Gestodene Affects Fish Reproductive Behavior in Laboratory Exposure Study

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Short-term laboratory exposure of adult fathead minnows to the human contraceptive progestin, gestodene (GES), at environmentally relevant concentrations induced rapid and negative effects on reproductive health and suggests that wild fish may be similarly affected.

There is a continuing concern regarding the effects of endocrine disrupting chemicals (EDCs) that enter aquatic ecosystems from a variety of sources, including wastewater treatment plants, agricultural runoff, and paper mill plants, and their potential effect on the reproductive health of aquatic organisms. Synthetic hormones are one class of chemicals that are designed to alter endocrine function as in the case of GES, which is used as a human contraceptive. Thus far, research on the exposure and effects of synthetic hormones has mainly focused on the reproduction of aquatic vertebrates including changes to circulating hormone concentrations, egg deposition or sperm characteristics, changes in ovarian or testicular tissues, and development of secondary sexual characteristics in fishes. Although behavior has been recognized as a sensitive endpoint that is critical for successful reproduction, comparatively few studies have examined EDC exposure effects on behavior in fish.

Four photos depecting effects of exposure of fathead minnows to gestodene

Control fathead minnows (Pimephales promelas) depicted on top row with male under the breeding tile (left) and fertilized eggs deposited on tile (on right, shown standing so eggs are visible). On bottom row, gestodene exposed fish behavior was altered and egg deposition arrested.
Adapted with permission from Frankel, T.E., Meyer, M.T., Kolpin, D.W., Gillis, A.B., Alvarez, D.A., and Orlando, E.F., 2016, Exposure to the contraceptive progestin, gestodene, alters reproductive behavior, arrests egg deposition, and masculinizes development in the fathead minnow (Pimephales promelas): Environmental Science and Technology, v. 50, no. 11, p. 5991-5999, doi:10.1021/acs.est.6b00799. Copyright 2016 American Chemical Society, Photos taken by Edward F. Orlando, University of Maryland.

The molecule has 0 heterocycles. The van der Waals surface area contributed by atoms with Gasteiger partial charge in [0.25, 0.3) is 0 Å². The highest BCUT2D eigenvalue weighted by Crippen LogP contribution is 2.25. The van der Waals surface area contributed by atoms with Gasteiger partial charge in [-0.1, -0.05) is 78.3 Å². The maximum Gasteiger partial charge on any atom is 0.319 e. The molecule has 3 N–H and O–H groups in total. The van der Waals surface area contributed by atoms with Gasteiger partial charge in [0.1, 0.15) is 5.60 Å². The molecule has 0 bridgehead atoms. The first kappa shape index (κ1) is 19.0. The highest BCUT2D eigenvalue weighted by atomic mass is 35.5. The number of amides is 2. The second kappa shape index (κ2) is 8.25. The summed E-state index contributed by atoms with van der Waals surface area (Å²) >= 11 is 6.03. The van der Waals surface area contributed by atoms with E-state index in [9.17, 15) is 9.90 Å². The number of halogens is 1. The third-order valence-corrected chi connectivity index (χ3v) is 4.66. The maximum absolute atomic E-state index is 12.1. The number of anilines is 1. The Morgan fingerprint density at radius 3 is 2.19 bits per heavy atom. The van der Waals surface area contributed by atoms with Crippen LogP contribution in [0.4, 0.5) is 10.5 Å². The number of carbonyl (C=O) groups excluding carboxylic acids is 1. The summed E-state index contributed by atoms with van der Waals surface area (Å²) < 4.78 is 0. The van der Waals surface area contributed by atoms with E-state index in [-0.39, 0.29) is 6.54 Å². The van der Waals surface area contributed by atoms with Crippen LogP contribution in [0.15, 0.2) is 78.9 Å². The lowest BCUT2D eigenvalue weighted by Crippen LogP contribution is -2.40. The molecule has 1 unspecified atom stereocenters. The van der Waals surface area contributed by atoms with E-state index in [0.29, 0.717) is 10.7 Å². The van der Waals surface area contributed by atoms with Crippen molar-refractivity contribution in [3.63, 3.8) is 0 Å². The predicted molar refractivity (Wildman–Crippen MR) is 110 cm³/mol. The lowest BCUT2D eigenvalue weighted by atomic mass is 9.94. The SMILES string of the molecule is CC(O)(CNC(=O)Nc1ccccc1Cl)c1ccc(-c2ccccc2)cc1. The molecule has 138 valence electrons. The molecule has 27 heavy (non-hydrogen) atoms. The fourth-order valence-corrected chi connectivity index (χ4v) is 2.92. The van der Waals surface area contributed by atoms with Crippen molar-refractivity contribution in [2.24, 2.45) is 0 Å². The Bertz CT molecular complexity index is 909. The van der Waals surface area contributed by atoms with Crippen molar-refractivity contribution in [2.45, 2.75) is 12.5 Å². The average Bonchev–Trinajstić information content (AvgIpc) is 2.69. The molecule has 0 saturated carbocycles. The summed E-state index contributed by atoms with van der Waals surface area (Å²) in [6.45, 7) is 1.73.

In this study, scientists investigated the exposure effects of GES on reproductive behaviors of fathead minnows (Pimephales promelas) while also retaining the more traditional measures of biological endpoints (for example, the number of eggs deposited and the development of secondary sex characteristics). Scientists intentionally selected an 8-day exposure period due to their interest in examining the potential short-term effects of GES exposure on behavior. Fish were exposed to two levels of GES to bracket environmental concentrations of similar synthetic hormones (10 and 100 nanograms per liter [ng/L] and controls) using a flow-through system in the laboratory.

This research documents that short-term exposure of adult fathead minnows to GES at environmentally relevant concentrations induced rapid and negative effects on reproductive behavior, egg deposition, and sexual development. Exposure to GES caused rapid changes in normal reproductive behavior of both male and female fathead minnows. After only 1 day, males exposed to GES were more aggressive and less interested in courtship and mating, and exposed females displayed less female courtship behavior. In contrast to behavioral changes, GES exposure only affected the development of secondary sex characteristics in female fathead minnows (females developed characteristics typical in males). Consistent with previous research, GES exposure negatively affected the number of eggs deposited by fathead minnows (63- and 95-percent declines in the number for eggs in the 10- and 100-ng/L treatment groups, respectively). No changes in ovarian or testicular tissue histology were observed. The study results suggest that effects on egg deposition measured in this short-term study are primarily due to altered reproductive behavior. The rapid changes in behavior and decreased egg production from GES exposure suggest that exposed populations of wild fish may be similarly influenced.

The study was funded by the U.S. Geological Survey (USGS) Environmental Health Program (Toxic Substances Hydrology and Contaminant Biology) of the Ecosystems Mission Area, as well as the National Institutes of Water Resources Grant (2014MD321G, to EFO), the Morris Animal Foundation Grant (D14ZO-010 to EFO), and the University of Maryland.